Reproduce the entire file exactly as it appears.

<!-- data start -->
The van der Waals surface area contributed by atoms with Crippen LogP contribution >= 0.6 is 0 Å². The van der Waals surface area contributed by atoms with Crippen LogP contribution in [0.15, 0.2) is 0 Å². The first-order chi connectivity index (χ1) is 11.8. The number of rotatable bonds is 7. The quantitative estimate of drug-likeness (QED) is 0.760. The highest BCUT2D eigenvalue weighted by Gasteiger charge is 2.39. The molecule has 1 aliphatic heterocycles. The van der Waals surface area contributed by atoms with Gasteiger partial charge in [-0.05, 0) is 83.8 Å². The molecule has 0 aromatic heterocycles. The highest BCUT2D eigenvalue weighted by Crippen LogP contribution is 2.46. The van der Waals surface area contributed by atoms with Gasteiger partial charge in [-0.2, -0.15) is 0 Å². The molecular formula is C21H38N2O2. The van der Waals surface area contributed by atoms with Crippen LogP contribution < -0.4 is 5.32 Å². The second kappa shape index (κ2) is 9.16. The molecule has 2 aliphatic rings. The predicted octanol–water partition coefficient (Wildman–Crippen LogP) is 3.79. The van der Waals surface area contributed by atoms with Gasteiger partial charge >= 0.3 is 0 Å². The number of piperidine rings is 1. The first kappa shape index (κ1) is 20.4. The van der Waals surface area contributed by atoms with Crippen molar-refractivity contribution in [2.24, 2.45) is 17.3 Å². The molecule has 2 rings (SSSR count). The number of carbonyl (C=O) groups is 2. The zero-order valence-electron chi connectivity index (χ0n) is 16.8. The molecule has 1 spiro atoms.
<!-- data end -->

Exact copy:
The van der Waals surface area contributed by atoms with Crippen LogP contribution >= 0.6 is 0 Å². The van der Waals surface area contributed by atoms with Crippen LogP contribution in [0.15, 0.2) is 0 Å². The first-order chi connectivity index (χ1) is 11.8. The number of rotatable bonds is 7. The quantitative estimate of drug-likeness (QED) is 0.760. The highest BCUT2D eigenvalue weighted by Gasteiger charge is 2.39. The molecule has 1 aliphatic heterocycles. The van der Waals surface area contributed by atoms with Gasteiger partial charge in [-0.05, 0) is 83.8 Å². The molecule has 0 aromatic heterocycles. The highest BCUT2D eigenvalue weighted by Crippen LogP contribution is 2.46. The van der Waals surface area contributed by atoms with Gasteiger partial charge in [-0.2, -0.15) is 0 Å². The molecular formula is C21H38N2O2. The van der Waals surface area contributed by atoms with Crippen LogP contribution < -0.4 is 5.32 Å². The second kappa shape index (κ2) is 9.16. The molecule has 2 aliphatic rings. The predicted octanol–water partition coefficient (Wildman–Crippen LogP) is 3.79. The van der Waals surface area contributed by atoms with Gasteiger partial charge >= 0.3 is 0 Å². The number of piperidine rings is 1. The first kappa shape index (κ1) is 20.4. The van der Waals surface area contributed by atoms with Crippen molar-refractivity contribution in [2.24, 2.45) is 17.3 Å². The molecule has 2 rings (SSSR count). The number of carbonyl (C=O) groups is 2. The zero-order valence-electron chi connectivity index (χ0n) is 16.8. The molecule has 1 spiro atoms.